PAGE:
The Food and Drug Administration (FDA) has recently drawn criticism over the delayed release of documents evaluating the environmental impact of genetically engineered (GE) salmon. Created by Massachusetts-based AquaBounty Technologies, the GE salmon in question evidently contain genes from Chinook salmon as well as ocean pout that allow the company to bring the fish to market in half the normal time. After a publicly contentious review process, FDA released the May 4, 2012, draft assessment and a preliminary finding of no significant impact in late December, raising questions among groups such as the Genetic Literacy Project (GLP) about whether the agency froze the application to avoid political turmoil during the election season.
“The delay, sources within the government say, came after meeting with the White House, which was debating the political implications of approving the [GE] salmon, a move likely to infuriate a portion of its base,” GLP Executive Director Jon Entine wrote in a December 19, 2012, article published by Slate. com. In 2010, FDA found that AquAdvantage salmon were safe for human consumption and the environment, needing only to decide whether the fish pose any threat to wild salmon under the Endangered Species Act. According to GLP, the agency should have published its finding of “no effect” in the Federal Register as soon as it reached this conclusion, the final step in an approval process that began in 1995.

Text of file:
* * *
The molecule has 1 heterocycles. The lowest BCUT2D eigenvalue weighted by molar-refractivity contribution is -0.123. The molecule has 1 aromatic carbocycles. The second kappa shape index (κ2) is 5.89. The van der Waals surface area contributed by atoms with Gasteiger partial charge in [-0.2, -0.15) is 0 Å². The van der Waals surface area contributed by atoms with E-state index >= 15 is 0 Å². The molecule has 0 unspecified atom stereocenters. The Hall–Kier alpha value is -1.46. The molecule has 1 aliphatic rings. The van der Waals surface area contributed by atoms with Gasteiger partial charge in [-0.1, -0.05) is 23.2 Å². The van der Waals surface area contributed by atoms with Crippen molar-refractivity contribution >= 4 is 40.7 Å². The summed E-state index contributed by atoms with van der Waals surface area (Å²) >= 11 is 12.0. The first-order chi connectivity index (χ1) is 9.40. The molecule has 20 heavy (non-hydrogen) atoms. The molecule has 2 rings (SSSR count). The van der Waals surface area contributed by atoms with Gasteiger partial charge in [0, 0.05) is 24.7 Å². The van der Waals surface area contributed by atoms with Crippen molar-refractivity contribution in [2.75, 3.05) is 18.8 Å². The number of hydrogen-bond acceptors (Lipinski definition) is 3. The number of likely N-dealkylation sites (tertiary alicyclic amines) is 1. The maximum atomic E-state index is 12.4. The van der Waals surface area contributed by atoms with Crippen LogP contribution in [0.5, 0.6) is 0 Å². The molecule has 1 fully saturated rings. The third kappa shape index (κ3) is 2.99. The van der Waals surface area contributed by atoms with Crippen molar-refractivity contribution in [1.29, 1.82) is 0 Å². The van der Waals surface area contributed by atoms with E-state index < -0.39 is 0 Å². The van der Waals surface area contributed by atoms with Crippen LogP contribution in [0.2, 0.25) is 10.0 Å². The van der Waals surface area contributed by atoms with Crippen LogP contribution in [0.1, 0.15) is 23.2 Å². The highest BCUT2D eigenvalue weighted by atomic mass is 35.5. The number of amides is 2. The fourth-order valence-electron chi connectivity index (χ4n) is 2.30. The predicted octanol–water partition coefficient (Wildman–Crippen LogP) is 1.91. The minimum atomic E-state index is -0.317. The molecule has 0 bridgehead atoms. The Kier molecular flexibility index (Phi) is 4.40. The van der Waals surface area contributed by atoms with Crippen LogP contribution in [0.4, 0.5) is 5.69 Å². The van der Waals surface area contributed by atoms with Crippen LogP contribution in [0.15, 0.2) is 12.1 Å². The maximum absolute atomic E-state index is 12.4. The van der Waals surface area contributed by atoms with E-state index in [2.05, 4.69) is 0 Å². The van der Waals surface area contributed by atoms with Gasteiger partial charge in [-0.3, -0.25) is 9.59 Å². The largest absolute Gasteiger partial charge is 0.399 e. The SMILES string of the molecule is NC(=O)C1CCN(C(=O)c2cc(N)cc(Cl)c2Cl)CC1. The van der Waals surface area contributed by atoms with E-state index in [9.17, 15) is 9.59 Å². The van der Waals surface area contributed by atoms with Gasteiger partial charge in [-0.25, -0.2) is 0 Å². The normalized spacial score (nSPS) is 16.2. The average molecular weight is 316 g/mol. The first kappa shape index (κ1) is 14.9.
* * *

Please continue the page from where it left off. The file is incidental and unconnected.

“This shouldn’t be happening,” agreed Center for Science in the Public Interest Director of Biotechnology Gregory Jaffe despite the consumer group’s qualms about GE foods. “AquaBounty deserves regulatory due process. We need science-based decisions made in a timely fashion. The public deserves this, and there are questions whether that is what’s going on in this case.”
View the full article here: Groups criticize delay in release of GE salmon documents